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CRABP1 is associated with a poor prognosis in breast cancer: adding to the complexity of breast cancer cell response to retinoic acid.

Liu RZ, Garcia E, Glubrecht DD, Poon HY, Mackey JR, Godbout R - Mol. Cancer (2015)

Bottom Line: Compared to normal mammary tissues, CRABP1 expression is significantly down-regulated in ER+ breast tumors, but maintained in triple-negative breast cancers.We also show that CRABP1 affects the expression of genes involved in RA biosynthesis, trafficking and metabolism.We propose that these three RA-binding proteins can serve as biomarkers for predicting triple-negative breast cancer response to RA, with elevated levels of either cytoplasmic CRABP1 or FABP5 associated with RA resistance, and elevated levels of nuclear CRABP2 associated with sensitivity to RA.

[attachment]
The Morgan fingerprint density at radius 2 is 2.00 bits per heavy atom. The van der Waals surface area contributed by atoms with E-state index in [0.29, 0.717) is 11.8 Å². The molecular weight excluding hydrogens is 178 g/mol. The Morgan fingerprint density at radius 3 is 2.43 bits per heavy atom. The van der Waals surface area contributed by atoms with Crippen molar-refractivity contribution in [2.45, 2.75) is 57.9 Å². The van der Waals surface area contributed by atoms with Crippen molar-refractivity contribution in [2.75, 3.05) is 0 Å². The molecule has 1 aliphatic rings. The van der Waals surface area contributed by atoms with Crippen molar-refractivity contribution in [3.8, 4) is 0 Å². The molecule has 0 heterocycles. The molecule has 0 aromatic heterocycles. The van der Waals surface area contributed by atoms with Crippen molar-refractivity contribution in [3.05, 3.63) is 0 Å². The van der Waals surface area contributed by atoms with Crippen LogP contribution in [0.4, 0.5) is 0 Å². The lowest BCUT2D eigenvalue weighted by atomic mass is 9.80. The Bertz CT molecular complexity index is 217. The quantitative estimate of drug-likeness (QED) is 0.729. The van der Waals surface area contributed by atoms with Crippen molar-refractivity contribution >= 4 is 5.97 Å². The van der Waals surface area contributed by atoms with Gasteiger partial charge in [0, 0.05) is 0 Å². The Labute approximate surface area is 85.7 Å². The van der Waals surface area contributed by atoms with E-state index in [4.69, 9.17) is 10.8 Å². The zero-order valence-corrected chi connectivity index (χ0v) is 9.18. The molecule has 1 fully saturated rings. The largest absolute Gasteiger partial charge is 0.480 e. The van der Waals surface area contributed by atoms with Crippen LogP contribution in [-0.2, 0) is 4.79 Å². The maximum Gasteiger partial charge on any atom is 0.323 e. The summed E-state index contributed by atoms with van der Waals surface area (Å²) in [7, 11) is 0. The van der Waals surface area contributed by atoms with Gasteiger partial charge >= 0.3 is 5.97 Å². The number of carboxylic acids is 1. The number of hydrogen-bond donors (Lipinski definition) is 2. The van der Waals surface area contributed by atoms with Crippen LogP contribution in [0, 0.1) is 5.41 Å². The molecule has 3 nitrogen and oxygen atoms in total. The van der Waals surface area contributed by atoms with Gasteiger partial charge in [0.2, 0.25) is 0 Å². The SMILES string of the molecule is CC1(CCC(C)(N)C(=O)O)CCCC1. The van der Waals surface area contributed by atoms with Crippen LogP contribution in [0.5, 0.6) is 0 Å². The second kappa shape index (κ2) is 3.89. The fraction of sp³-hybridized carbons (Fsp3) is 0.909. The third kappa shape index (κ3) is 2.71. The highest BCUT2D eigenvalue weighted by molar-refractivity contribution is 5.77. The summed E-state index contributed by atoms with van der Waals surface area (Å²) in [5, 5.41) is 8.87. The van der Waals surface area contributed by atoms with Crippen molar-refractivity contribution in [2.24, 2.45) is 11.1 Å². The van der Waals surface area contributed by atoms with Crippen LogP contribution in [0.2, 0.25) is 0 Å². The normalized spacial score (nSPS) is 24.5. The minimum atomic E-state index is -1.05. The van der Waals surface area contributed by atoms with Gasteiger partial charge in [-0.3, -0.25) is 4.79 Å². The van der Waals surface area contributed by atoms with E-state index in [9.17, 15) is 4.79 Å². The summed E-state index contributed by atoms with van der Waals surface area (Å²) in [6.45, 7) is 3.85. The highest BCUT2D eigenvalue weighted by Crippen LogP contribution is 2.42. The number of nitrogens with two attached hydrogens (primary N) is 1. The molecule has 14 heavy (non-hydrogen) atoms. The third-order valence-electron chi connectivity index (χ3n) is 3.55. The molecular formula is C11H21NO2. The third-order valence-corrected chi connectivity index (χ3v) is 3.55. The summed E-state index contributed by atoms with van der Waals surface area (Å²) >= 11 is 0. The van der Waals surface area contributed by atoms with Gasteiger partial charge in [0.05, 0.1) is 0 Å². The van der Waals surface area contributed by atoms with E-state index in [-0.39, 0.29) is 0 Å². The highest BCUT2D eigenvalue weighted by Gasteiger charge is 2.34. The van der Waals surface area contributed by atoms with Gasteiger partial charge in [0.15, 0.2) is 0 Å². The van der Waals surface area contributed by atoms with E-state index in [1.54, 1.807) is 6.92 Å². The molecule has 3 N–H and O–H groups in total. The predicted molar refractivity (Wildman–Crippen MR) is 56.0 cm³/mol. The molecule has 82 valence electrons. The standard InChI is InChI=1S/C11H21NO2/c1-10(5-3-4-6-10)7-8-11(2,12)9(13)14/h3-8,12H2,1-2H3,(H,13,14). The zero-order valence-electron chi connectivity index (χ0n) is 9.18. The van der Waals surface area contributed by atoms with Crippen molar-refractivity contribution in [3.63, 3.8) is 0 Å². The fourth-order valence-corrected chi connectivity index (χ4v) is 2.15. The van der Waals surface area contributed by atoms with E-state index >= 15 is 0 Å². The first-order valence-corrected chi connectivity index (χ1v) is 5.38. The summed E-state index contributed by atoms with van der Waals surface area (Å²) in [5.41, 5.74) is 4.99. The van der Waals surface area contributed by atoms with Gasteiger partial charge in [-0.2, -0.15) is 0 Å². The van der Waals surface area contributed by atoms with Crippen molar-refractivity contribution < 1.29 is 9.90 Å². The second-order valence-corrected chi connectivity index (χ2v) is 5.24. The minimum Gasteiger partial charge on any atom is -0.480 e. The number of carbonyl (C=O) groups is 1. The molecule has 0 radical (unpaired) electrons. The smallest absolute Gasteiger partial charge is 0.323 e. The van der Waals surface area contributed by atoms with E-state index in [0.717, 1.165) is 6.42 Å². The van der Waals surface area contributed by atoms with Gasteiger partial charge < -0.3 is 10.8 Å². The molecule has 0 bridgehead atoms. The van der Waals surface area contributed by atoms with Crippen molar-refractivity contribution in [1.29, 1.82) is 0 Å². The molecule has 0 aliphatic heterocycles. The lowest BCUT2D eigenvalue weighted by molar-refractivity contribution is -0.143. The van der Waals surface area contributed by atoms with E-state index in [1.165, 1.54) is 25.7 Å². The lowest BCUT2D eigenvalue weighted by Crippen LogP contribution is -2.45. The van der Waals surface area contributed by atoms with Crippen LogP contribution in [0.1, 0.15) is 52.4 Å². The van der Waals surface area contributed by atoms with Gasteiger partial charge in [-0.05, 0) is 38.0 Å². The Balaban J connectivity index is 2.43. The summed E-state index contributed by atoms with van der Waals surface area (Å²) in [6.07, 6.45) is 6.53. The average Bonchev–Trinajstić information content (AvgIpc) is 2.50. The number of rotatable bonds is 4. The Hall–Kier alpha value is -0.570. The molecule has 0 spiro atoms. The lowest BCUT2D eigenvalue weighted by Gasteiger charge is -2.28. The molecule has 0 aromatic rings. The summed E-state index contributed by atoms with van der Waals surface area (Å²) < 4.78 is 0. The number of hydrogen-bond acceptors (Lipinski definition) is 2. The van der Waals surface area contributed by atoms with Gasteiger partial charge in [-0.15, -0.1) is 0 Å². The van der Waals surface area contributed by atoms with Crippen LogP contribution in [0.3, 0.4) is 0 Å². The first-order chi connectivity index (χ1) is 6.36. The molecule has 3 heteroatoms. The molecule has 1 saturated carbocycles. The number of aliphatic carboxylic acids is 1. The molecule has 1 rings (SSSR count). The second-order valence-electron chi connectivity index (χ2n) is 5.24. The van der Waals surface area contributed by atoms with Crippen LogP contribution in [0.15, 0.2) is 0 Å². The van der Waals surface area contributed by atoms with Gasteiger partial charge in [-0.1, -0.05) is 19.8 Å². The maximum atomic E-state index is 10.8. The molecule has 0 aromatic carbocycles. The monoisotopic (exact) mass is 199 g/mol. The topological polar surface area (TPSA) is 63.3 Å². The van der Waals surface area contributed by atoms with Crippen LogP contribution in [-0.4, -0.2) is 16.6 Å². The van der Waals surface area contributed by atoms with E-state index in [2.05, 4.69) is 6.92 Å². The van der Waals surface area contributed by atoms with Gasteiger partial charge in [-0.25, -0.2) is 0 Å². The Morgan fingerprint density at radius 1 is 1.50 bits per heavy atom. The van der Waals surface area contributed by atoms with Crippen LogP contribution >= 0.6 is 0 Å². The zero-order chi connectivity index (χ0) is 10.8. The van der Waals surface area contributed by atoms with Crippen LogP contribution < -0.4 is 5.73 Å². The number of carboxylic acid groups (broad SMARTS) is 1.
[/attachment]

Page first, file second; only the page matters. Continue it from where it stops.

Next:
View Article: PubMed Central - PubMed

Affiliation: Department of Oncology, University of Alberta, Cross Cancer Institute, 11560 University Avenue, Edmonton, T6G 1Z2, AB, Canada.

ABSTRACT

Background: Clinical trials designed to test the efficacy of retinoic acid (RA) as an adjuvant for the treatment of solid cancers have been disappointing, primarily due to RA resistance. Estrogen receptor (ER)-negative breast cancer cells are more resistant to RA than ER-positive cells. The expression and subcellular distribution of two RA-binding proteins, FABP5 and CRABP2, has already been shown to play critical roles in breast cancer cell response to RA. CRABP1, a third member of the RA-binding protein family, has not previously been investigated as a possible mediator of RA action in breast cancer.